2014 Kawasaki Teryx is Ready for Adventure
2014 Kawasaki Teryx at Prairie City SVRA
By Katelyn Crowley
Being part of a family where my Dad has seven UTVs in the shop tends to give me
more opportunities than most sixteen year olds, when it comes to off-road
adventures. He always seems to have the latest and greatest UTVs, some
completely stock and others are completely modified.
Last summer I had the chance to get behind the wheel of his 2011
Kawasaki Teryx that I would put
in the “completely modified” category. This Teryx was an extreme build with
Muzzys Performance big bore power and dual exhaust, Lone Star Racing long
travel, super big FOX shocks, I think ten different Rigid Industries LED lights,
power steering, 30” STI tires and wheels and a custom cage that left it without
a bed. This was by far his favorite UTV to rock crawl in, so I was eager to get
behind the wheel.
I have had very limited experience to rock crawling, but my Dad figured it was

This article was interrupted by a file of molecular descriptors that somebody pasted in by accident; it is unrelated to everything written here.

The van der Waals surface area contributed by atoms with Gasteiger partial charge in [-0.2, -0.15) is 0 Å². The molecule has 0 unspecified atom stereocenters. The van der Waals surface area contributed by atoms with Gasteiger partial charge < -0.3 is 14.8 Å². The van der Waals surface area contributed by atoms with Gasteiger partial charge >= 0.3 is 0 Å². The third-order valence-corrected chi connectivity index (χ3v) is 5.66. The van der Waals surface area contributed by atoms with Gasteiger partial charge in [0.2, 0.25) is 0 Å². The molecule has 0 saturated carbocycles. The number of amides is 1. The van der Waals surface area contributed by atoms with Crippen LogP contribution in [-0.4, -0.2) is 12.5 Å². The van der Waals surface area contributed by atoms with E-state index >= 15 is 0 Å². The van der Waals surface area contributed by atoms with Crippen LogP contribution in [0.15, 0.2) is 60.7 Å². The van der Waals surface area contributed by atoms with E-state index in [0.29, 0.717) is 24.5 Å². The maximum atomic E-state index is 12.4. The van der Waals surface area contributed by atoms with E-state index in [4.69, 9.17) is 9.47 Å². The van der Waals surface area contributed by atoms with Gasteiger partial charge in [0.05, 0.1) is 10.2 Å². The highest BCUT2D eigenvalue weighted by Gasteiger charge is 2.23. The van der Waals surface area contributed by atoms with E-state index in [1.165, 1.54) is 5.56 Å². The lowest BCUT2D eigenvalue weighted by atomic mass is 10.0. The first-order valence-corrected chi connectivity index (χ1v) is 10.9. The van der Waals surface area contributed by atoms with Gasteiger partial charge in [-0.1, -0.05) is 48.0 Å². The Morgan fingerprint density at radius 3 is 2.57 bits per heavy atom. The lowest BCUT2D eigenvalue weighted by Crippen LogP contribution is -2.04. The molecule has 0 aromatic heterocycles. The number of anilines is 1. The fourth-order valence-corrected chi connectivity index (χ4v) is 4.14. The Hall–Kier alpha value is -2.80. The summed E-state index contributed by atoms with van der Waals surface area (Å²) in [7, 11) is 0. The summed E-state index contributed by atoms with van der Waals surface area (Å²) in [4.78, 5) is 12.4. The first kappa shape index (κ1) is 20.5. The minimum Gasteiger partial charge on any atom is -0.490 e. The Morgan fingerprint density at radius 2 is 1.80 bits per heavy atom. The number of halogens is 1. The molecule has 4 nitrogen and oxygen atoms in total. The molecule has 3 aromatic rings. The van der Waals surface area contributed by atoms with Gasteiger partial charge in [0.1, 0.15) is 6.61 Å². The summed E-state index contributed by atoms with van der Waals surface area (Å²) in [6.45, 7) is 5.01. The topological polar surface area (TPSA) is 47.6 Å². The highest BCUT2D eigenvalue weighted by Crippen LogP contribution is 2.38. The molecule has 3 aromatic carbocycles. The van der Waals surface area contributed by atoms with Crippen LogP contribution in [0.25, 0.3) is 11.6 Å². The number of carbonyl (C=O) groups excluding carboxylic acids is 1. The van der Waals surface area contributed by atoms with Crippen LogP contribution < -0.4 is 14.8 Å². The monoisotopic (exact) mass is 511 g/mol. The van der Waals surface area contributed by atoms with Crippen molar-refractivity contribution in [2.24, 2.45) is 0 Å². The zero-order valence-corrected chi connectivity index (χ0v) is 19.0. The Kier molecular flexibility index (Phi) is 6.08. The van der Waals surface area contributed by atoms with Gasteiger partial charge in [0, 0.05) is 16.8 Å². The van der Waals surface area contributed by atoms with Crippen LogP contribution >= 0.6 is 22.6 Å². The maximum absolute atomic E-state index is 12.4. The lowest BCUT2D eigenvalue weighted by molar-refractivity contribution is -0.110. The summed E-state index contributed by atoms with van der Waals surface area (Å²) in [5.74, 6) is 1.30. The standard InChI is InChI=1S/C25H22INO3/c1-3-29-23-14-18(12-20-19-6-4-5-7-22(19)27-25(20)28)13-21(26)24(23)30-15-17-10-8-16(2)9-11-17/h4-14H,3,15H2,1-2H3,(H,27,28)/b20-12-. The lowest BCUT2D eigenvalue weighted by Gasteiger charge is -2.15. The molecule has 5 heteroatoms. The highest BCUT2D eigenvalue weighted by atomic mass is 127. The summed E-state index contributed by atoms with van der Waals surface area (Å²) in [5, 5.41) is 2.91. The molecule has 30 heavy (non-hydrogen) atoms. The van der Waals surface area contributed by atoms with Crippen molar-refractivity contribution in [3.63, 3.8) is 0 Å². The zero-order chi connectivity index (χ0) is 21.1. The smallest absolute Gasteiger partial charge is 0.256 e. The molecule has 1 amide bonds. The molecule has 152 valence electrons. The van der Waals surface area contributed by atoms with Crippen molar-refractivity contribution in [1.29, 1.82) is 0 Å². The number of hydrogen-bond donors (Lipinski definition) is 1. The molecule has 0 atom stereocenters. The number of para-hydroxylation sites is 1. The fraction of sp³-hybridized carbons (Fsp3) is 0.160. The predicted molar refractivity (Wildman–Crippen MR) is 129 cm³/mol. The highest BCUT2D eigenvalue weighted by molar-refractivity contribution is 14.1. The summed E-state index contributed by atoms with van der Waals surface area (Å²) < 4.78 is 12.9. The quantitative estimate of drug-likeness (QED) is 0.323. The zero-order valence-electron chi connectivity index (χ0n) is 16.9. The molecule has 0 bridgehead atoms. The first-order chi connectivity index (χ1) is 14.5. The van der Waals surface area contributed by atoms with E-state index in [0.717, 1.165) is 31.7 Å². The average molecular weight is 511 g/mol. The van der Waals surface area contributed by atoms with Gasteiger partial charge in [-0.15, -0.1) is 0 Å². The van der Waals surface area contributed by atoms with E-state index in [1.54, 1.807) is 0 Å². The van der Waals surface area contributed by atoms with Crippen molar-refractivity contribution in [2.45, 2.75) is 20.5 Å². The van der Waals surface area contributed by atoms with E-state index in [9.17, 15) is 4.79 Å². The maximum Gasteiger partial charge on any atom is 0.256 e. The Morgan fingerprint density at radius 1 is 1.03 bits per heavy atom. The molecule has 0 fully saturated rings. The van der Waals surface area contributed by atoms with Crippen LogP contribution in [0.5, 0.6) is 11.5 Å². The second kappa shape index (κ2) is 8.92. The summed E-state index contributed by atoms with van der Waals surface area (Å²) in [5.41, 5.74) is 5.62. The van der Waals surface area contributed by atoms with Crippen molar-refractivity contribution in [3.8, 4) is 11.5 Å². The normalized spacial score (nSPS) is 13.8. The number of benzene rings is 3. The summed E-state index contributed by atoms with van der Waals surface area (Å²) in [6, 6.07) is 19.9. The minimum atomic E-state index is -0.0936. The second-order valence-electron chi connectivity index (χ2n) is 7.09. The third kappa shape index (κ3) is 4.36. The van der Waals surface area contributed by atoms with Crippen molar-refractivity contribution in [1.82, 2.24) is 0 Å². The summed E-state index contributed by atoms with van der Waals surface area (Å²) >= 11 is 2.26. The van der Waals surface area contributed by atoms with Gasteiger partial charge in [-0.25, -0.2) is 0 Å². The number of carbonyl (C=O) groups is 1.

time for me to learn. We loaded up for a day trip on the Rubicon Trail. My Dad
drove through the first part of the trail, and I was amazed at how the Teryx
made quick work of the big rocks. After the short “introduction to rock
crawling”, I was nervous about getting behind the wheel.
First thing I noticed was the touchy throttle. My Dad told me to be careful to
not add too much throttle because between the engine and big tires I could break
an axle or snap a belt if I gassed it too hard. I struggled with the balance of
too little and too much throttle as the Teryx lunged forward.
Over the course of the day, I started to get the hang of the throttle and my
comfort level let me pay attention to other parts of the vehicle. Compared to a
RZR, I noticed my seating position was much different. In the RZR I feel like I
am sitting down lower in the vehicle. This helps keep the weight low, but on
the Rubicon, I could really see how the more upright seat position in the Teryx
gave me a better field of view to see the upcoming rocks.
Then there was the lack of storage. He had a plastic box strapped down in the
back for tools and a cooler for our lunch on top of that. The stock bed would
have been more practical, but I could see how it would be nice to have multiple